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New licenses will make it easier to access Java code

Two new Java licenses will make it easier for developers to access Java source code. But Sun is stopping short of creating an all around open source Java license.

Sun Microsystems is pushing Java closer to the open source world.

Graham Hamilton, Sun vice president and fellow, Java platform team, said his company is introducing two new licenses for the Java 2 Standard Edition (J2SE) that will make the process of gaining access to Java source code easier for developers. But the company still has no plans to introduce an open source license for Java.

J2SE is the software used by developers for developing and building applications of the desktop. When the new licenses are finally released as part of an initiative code named Project Peabody, they will be used in conjunction with Mustang edition of J2SE, due out in 2006.

The first new license, called the Java Internal User License (JIUL), is directed towards corporate customers that use Java to build business applications. Hamilton said JIUL will make customers' lives simpler when it comes to viewing source code and rooting out the problems a Java application might be having.

"Developers want to be able to see the source code," Hamilton said. "For some it is curiosity, and for others it is because of some problem in their own source code."

Hamilton said there is an existing process for dealing with problems like bug fixes, but that to date the process has been cumbersome.

The second license, called the called the Java Distributed License, will allow Java vendors to create a contract with Sun. This will be the same as the existing commercial license, which Hamilton said will be abandoned for future versions of J2SE.

Hamilton said an interesting aspect to the JIUL license is that it will employ the use of an honor system between Sun and developers who wish to use it.

"Developers must agree to honor compatibility, but because it is internal use it is used on the honor system," Hamilton said. "You agree to not do anything to break compatibility, and this allows for simpler license. Don't shoot yourself in the foot, but shoot yourself in the foot if you want to."

Hamilton said Sun is also seeking to educate users on the risks of making changes to Java software, especially if they get too enthusiastic about making their own versions of J2SE.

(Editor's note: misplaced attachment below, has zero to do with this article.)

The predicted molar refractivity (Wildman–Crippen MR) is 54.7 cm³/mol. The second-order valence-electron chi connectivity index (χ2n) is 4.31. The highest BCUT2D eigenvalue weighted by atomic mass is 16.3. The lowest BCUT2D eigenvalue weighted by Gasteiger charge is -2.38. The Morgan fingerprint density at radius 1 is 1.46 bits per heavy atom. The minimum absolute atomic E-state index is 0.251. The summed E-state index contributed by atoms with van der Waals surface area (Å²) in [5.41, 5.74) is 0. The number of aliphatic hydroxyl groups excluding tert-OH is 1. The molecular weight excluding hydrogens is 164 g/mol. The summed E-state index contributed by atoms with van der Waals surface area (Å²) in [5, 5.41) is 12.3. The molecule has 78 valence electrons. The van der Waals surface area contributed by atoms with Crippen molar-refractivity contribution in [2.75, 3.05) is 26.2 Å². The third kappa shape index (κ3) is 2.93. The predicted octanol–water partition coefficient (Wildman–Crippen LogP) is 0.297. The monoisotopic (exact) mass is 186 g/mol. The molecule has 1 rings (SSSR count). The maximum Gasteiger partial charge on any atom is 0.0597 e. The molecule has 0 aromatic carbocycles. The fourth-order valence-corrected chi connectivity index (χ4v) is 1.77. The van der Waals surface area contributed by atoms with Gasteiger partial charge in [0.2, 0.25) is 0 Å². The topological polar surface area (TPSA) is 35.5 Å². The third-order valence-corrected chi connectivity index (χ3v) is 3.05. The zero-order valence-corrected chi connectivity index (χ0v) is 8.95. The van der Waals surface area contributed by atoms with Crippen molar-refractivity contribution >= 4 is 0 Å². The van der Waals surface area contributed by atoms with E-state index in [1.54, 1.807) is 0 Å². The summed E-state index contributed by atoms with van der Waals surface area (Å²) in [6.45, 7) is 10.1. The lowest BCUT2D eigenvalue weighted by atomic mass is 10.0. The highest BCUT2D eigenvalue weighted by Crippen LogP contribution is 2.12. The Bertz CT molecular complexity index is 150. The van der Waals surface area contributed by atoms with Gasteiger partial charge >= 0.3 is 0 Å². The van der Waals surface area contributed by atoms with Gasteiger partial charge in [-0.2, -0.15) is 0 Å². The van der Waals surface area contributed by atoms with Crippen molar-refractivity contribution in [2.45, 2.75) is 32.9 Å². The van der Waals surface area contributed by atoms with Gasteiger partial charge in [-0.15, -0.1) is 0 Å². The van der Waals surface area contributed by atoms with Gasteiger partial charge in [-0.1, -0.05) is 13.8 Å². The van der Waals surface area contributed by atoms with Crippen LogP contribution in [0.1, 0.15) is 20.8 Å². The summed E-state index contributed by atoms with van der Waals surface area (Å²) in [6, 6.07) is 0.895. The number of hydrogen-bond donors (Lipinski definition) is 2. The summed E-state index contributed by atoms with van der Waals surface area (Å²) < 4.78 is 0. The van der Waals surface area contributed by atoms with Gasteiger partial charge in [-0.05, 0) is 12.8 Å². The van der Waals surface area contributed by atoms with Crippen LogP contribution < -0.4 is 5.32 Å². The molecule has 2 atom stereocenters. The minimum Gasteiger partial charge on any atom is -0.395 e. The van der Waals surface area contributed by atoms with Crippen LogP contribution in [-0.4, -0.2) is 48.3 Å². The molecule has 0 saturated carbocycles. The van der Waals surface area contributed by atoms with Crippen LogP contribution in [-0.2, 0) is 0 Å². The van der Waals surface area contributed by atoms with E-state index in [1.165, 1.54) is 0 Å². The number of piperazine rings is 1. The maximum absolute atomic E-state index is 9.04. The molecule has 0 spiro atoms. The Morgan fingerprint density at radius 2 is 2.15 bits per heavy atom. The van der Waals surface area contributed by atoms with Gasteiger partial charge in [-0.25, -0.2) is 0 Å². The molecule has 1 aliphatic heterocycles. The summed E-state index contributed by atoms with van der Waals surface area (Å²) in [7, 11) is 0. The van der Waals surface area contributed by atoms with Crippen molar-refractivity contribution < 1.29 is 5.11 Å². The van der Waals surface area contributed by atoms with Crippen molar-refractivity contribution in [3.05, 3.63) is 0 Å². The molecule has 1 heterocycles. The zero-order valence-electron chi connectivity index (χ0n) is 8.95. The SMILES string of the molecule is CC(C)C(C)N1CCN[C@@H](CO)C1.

Necessity or nosebleed: Why open source Java?

Java's open source willies

The news about the JUIL and JSL licenses was part of a wide ranging press conference that eventually touched upon the subject of open source Java.

James Gosling, chief technology officer at Sun's developer products group, once again quashed any open source rumors about the Java license.

With Java "we have mainly people who are just trying to do their jobs and build enormous Java applications," Gosling said. "By and large, they are actually somewhere between uninterested and hostile to the wide and wooly world of open source."

Because of this belief, Sun has been trying to do a "delicate balancing act" with Java and respect the needs of both sides of the debate, Gosling said.

David M. Smith, an analyst with Stamford, Conn.-based Gartner Inc., said it makes sense for Java to become part of the open source community. Smith said a two-tiered framework already exists for developers in enterprise Java and Microsoft's .NET platform, and that independent software vendors developing applications are interested in refining the number of frameworks they write to.

"Releasing Java to the open source community would continue to build upon the belief that fewer is better," he said. There would be "a combination of Java and open source on one side and .NET on other, so that ISVs and developers can deploy on either side and know it will run anywhere."

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